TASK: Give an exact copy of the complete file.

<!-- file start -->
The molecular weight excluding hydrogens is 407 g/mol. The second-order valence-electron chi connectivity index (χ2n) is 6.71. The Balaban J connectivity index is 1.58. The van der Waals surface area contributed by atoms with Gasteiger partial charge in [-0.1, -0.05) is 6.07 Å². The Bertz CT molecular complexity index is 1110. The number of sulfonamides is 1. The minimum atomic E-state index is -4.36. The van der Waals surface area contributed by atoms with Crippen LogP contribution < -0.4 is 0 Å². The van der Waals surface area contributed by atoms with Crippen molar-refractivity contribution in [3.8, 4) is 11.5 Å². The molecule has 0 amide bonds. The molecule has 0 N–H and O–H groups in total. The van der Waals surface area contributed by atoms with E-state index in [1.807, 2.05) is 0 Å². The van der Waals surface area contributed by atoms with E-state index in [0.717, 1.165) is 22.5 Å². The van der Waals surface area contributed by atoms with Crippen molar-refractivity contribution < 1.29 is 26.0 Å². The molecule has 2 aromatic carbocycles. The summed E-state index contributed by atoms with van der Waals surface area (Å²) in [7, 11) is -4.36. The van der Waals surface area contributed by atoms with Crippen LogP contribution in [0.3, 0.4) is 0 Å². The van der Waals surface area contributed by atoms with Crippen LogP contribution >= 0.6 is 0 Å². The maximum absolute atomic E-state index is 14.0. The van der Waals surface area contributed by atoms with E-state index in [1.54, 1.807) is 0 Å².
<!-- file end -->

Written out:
The molecular weight excluding hydrogens is 407 g/mol. The second-order valence-electron chi connectivity index (χ2n) is 6.71. The Balaban J connectivity index is 1.58. The van der Waals surface area contributed by atoms with Gasteiger partial charge in [-0.1, -0.05) is 6.07 Å². The Bertz CT molecular complexity index is 1110. The number of sulfonamides is 1. The minimum atomic E-state index is -4.36. The van der Waals surface area contributed by atoms with Crippen LogP contribution < -0.4 is 0 Å². The van der Waals surface area contributed by atoms with Crippen molar-refractivity contribution in [3.8, 4) is 11.5 Å². The molecule has 0 amide bonds. The molecule has 0 N–H and O–H groups in total. The van der Waals surface area contributed by atoms with E-state index in [1.807, 2.05) is 0 Å². The van der Waals surface area contributed by atoms with E-state index in [0.717, 1.165) is 22.5 Å². The van der Waals surface area contributed by atoms with Crippen molar-refractivity contribution < 1.29 is 26.0 Å². The molecule has 2 aromatic carbocycles. The summed E-state index contributed by atoms with van der Waals surface area (Å²) in [7, 11) is -4.36. The van der Waals surface area contributed by atoms with Crippen LogP contribution in [0.3, 0.4) is 0 Å². The van der Waals surface area contributed by atoms with Crippen LogP contribution >= 0.6 is 0 Å². The maximum absolute atomic E-state index is 14.0. The van der Waals surface area contributed by atoms with E-state index in [1.54, 1.807) is 0 Å².